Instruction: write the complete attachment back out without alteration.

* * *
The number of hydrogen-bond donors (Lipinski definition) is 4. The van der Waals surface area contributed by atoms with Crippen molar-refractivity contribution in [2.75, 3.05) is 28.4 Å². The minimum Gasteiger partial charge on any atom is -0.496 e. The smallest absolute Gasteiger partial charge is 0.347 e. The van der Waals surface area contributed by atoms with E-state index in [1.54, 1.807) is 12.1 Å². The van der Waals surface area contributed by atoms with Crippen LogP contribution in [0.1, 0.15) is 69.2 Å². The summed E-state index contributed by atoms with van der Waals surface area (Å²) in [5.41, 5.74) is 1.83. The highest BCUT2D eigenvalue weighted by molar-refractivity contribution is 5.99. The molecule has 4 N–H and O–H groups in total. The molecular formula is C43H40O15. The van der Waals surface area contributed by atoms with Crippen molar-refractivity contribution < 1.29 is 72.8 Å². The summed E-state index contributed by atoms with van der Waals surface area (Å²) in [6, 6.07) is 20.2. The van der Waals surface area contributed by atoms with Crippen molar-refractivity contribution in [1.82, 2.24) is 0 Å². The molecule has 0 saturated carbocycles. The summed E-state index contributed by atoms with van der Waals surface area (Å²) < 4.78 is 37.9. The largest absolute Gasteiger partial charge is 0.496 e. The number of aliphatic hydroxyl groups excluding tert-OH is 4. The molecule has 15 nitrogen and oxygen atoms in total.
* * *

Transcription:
The number of hydrogen-bond donors (Lipinski definition) is 4. The van der Waals surface area contributed by atoms with Crippen molar-refractivity contribution in [2.75, 3.05) is 28.4 Å². The minimum Gasteiger partial charge on any atom is -0.496 e. The smallest absolute Gasteiger partial charge is 0.347 e. The van der Waals surface area contributed by atoms with E-state index in [1.54, 1.807) is 12.1 Å². The van der Waals surface area contributed by atoms with Crippen LogP contribution in [0.1, 0.15) is 69.2 Å². The summed E-state index contributed by atoms with van der Waals surface area (Å²) in [5.41, 5.74) is 1.83. The highest BCUT2D eigenvalue weighted by molar-refractivity contribution is 5.99. The molecule has 4 N–H and O–H groups in total. The molecular formula is C43H40O15. The van der Waals surface area contributed by atoms with Crippen molar-refractivity contribution < 1.29 is 72.8 Å². The summed E-state index contributed by atoms with van der Waals surface area (Å²) in [6, 6.07) is 20.2. The van der Waals surface area contributed by atoms with Crippen molar-refractivity contribution in [1.82, 2.24) is 0 Å². The molecule has 0 saturated carbocycles. The summed E-state index contributed by atoms with van der Waals surface area (Å²) < 4.78 is 37.9. The largest absolute Gasteiger partial charge is 0.496 e. The number of aliphatic hydroxyl groups excluding tert-OH is 4. The molecule has 15 nitrogen and oxygen atoms in total.